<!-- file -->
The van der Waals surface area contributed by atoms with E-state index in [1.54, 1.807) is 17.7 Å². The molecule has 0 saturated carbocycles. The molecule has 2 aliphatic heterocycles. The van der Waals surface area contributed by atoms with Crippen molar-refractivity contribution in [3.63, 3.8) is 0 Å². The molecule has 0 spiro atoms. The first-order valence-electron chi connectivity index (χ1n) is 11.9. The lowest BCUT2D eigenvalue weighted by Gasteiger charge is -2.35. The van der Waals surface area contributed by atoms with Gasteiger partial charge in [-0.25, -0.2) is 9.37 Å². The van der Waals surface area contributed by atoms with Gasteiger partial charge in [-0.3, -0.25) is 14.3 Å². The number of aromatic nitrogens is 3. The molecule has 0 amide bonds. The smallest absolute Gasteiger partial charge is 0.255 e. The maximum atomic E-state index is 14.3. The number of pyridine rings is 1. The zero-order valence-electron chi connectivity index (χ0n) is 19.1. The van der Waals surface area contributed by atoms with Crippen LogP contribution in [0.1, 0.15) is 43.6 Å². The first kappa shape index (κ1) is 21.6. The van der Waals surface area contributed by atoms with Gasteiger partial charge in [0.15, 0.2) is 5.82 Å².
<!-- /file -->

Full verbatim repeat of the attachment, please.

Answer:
The van der Waals surface area contributed by atoms with E-state index in [1.54, 1.807) is 17.7 Å². The molecule has 0 saturated carbocycles. The molecule has 2 aliphatic heterocycles. The van der Waals surface area contributed by atoms with Crippen molar-refractivity contribution in [3.63, 3.8) is 0 Å². The molecule has 0 spiro atoms. The first-order valence-electron chi connectivity index (χ1n) is 11.9. The lowest BCUT2D eigenvalue weighted by Gasteiger charge is -2.35. The van der Waals surface area contributed by atoms with Gasteiger partial charge in [-0.25, -0.2) is 9.37 Å². The van der Waals surface area contributed by atoms with Gasteiger partial charge in [-0.3, -0.25) is 14.3 Å². The number of aromatic nitrogens is 3. The molecule has 0 amide bonds. The smallest absolute Gasteiger partial charge is 0.255 e. The maximum atomic E-state index is 14.3. The number of pyridine rings is 1. The zero-order valence-electron chi connectivity index (χ0n) is 19.1. The van der Waals surface area contributed by atoms with Crippen LogP contribution in [0.1, 0.15) is 43.6 Å². The first kappa shape index (κ1) is 21.6. The van der Waals surface area contributed by atoms with Gasteiger partial charge in [0.15, 0.2) is 5.82 Å².